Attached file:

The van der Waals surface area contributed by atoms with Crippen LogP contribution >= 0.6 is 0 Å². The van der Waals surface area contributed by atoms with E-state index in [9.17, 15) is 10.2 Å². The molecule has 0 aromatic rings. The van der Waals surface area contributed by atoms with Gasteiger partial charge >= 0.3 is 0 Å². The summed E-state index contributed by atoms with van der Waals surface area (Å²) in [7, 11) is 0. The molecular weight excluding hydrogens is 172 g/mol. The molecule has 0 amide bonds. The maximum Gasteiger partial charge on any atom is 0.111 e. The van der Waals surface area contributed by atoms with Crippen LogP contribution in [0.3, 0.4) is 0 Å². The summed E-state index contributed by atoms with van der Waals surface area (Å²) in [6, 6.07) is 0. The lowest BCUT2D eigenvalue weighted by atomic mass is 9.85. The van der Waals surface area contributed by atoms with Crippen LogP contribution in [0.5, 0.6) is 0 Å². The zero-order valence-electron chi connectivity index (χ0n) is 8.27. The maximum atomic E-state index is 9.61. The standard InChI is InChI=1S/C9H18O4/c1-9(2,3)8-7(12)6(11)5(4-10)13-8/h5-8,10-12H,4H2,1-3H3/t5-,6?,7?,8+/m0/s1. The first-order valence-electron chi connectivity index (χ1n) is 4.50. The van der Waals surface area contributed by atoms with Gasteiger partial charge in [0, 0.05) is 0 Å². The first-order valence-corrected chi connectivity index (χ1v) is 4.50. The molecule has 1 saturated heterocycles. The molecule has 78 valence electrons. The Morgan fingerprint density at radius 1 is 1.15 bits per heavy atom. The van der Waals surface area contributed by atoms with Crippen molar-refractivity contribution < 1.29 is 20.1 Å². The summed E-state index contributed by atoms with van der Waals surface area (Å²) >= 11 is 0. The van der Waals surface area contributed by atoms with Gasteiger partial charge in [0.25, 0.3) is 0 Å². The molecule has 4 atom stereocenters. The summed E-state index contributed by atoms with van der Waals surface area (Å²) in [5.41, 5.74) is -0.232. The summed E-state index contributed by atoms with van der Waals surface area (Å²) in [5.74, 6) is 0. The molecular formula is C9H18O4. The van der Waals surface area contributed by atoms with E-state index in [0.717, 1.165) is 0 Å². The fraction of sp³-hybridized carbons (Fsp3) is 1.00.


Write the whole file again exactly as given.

The van der Waals surface area contributed by atoms with Crippen LogP contribution >= 0.6 is 0 Å². The van der Waals surface area contributed by atoms with E-state index in [9.17, 15) is 10.2 Å². The molecule has 0 aromatic rings. The van der Waals surface area contributed by atoms with Gasteiger partial charge >= 0.3 is 0 Å². The summed E-state index contributed by atoms with van der Waals surface area (Å²) in [7, 11) is 0. The molecular weight excluding hydrogens is 172 g/mol. The molecule has 0 amide bonds. The maximum Gasteiger partial charge on any atom is 0.111 e. The van der Waals surface area contributed by atoms with Crippen LogP contribution in [0.3, 0.4) is 0 Å². The summed E-state index contributed by atoms with van der Waals surface area (Å²) in [6, 6.07) is 0. The lowest BCUT2D eigenvalue weighted by atomic mass is 9.85. The van der Waals surface area contributed by atoms with Crippen LogP contribution in [0.5, 0.6) is 0 Å². The zero-order valence-electron chi connectivity index (χ0n) is 8.27. The maximum atomic E-state index is 9.61. The standard InChI is InChI=1S/C9H18O4/c1-9(2,3)8-7(12)6(11)5(4-10)13-8/h5-8,10-12H,4H2,1-3H3/t5-,6?,7?,8+/m0/s1. The first-order valence-electron chi connectivity index (χ1n) is 4.50. The van der Waals surface area contributed by atoms with Gasteiger partial charge in [0, 0.05) is 0 Å². The first-order valence-corrected chi connectivity index (χ1v) is 4.50. The molecule has 1 saturated heterocycles. The molecule has 78 valence electrons. The Morgan fingerprint density at radius 1 is 1.15 bits per heavy atom. The van der Waals surface area contributed by atoms with Crippen molar-refractivity contribution < 1.29 is 20.1 Å². The summed E-state index contributed by atoms with van der Waals surface area (Å²) >= 11 is 0. The van der Waals surface area contributed by atoms with Gasteiger partial charge in [0.25, 0.3) is 0 Å². The molecule has 4 atom stereocenters. The summed E-state index contributed by atoms with van der Waals surface area (Å²) in [5.41, 5.74) is -0.232. The summed E-state index contributed by atoms with van der Waals surface area (Å²) in [5.74, 6) is 0. The molecular formula is C9H18O4. The van der Waals surface area contributed by atoms with E-state index in [0.717, 1.165) is 0 Å². The fraction of sp³-hybridized carbons (Fsp3) is 1.00.